larynx


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Related to larynx: pharynx, trachea, Larynx cancer

lar·ynx

 (lăr′ĭngks)
n. pl. la·ryn·ges (lə-rĭn′jēz) or lar·ynx·es
The part of the respiratory tract between the pharynx and the trachea, having walls of cartilage and muscle and containing the vocal cords enveloped in folds of mucous membrane.

[New Latin, from Greek larunx.]

larynx

(ˈlærɪŋks)
n, pl larynges (ləˈrɪndʒiːz) , larynxes
(Anatomy) a cartilaginous and muscular hollow organ forming part of the air passage to the lungs: in higher vertebrates it contains the vocal cords
[C16: from New Latin larynx, from Greek larunx]

lar•ynx

(ˈlær ɪŋks)

n., pl. la•ryn•ges (ləˈrɪn dʒiz) lar•ynx•es.
a muscular and cartilaginous structure at the upper part of the vertebrate trachea, in which the vocal cords are located.
[1570–80; < New Latin < Greek lárynx, s. laryng-]

lar·ynx

(lăr′ĭngks)
The upper part of the trachea in most vertebrate animals, containing the vocal cords. Air passes through the larynx on the way to the lungs. Also called voice box.

larynx

The cartilaginous voice box containing the vocal cords. It lies in the middle of the front of the neck, at the top of the trachea and below the pharynx.
ThesaurusAntonymsRelated WordsSynonymsLegend:
Noun1.larynx - a cartilaginous structure at the top of the trachealarynx - a cartilaginous structure at the top of the trachea; contains elastic vocal cords that are the source of the vocal tone in speech
glottis - the vocal apparatus of the larynx; the true vocal folds and the space between them where the voice tone is generated
organ of speech, speech organ, vocal organ - any of the organs involved in speech production
arteria laryngea, laryngeal artery - either of two arteries that supply blood to the larynx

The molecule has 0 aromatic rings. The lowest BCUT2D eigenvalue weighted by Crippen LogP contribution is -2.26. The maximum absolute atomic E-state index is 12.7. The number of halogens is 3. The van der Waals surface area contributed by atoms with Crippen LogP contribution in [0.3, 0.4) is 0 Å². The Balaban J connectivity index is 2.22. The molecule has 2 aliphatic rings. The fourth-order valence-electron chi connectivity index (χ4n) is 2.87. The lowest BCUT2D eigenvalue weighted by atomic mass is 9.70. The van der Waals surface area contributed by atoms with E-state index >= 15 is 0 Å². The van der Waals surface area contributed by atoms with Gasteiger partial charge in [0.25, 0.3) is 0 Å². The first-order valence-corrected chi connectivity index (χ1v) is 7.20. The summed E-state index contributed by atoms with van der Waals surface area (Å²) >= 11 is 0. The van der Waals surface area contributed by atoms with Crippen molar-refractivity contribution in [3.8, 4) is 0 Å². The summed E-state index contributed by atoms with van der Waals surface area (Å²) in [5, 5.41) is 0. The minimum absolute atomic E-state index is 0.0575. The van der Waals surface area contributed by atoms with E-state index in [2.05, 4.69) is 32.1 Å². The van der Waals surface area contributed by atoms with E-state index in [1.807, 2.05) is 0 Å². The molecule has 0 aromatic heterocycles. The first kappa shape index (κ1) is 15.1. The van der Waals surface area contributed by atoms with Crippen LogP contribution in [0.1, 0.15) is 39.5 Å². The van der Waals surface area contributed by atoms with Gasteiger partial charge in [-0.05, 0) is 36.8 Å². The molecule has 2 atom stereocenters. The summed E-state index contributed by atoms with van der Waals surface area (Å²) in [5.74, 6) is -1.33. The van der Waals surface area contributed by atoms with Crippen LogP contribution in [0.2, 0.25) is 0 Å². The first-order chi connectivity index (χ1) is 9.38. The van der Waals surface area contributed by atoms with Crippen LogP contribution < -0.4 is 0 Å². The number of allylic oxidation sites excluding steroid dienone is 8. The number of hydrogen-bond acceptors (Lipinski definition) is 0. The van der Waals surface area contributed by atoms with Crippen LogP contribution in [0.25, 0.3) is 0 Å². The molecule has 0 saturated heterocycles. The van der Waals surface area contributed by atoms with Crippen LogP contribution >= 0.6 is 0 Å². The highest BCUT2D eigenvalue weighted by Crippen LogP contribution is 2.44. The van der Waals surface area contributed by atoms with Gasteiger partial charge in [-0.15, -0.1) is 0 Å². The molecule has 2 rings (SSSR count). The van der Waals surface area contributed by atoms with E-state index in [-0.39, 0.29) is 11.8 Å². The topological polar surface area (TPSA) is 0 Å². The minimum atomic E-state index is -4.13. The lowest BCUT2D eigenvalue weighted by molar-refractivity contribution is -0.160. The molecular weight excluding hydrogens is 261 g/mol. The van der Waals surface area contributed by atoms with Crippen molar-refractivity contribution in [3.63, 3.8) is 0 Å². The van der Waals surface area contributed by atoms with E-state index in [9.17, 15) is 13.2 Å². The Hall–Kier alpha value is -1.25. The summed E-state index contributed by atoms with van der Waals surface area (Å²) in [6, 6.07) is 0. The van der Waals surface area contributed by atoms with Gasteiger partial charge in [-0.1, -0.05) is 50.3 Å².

laryngeal vein, vena laryngea - one of two veins draining the larynx
upper respiratory tract - the nose and throat and trachea
arytaenoid, arytenoid, arytenoid cartilage - either of two small cartilages at the back of the larynx to which the vocal folds are attached
thyroid cartilage, Adam's apple - the largest cartilage of the larynx
plica vocalis, vocal band, vocal cord, vocal fold - either of two pairs of folds of mucous membrane projecting into the larynx
cartilaginous structure - body structure given shape by cartilage

larynx

noun
Related words
adjective laryngeal
Translations
hrtan
kurkunpää
gége

larynx

[ˈlærɪŋks] N (larynxes or larynges (pl)) [ləˈrɪndʒiːz]laringe f

larynx

[ˈlærɪŋks] nlarynx m

larynx

nKehlkopf m, → Larynx m (spec)

larynx

[ˈlærɪŋks] n (Anat) → laringe f

lar·ynx

n. laringe.
1. parte del tracto respiratorio situado en la parte superior de la tráquea;
2. órgano de la voz.

larynx

n (pl larynges o larynxes) laringe f
References in classic literature ?
And the great difference between man and monkey is in the larynx, he continued,-- in the incapacity to frame delicately different sound-symbols by which thought could be sustained.
mcCoy's presence was a rebuke to the blasphemies that stirred in his brain and trembled in his larynx.
And in accord with jerks and spasms the larynx began to vibrate, at first silently, accompanied by the rush of air expelled from the lungs, then sounding a low, deep note, the lowest in the register of the human ear.
By cunning operations on tongue, throat, larynx, and nasal cavities a man's whole enunciation and manner of speech could be changed.
Do you think I am ever caught napping at such an hour, and that I have not got lungs and a larynx as well as yourself?
Professor Watson says: "I should throw out imagery altogether and attempt to show that all natural thought goes on in terms of sensori-motor processes in the larynx.
As a result of Valissa's duties during her employment with the school since May 2006 she developed an injury to her larynx, she said in her claim filed by Shine Lawyers.
An arched cranial base signifies a lower larynx and a vocal tract capable of producing the sounds of modern human speech.
Of the 93 patients receiving ERBITUX plus radiation, larynx preservation rates were 90 percent at two years and 87 percent at three years.
Endoscopic evaluation usually reveals a polypoid mass attached by a thin pedicle or stalk that has partially occluded the larynx and created a ball-valve effect.
This non-destructive technique allowed researchers to identify a bone that connects the larynx to the bones that surround and support the eardrum in bats.
The hyoid anchors muscles connected to the jaw, larynx and tongue.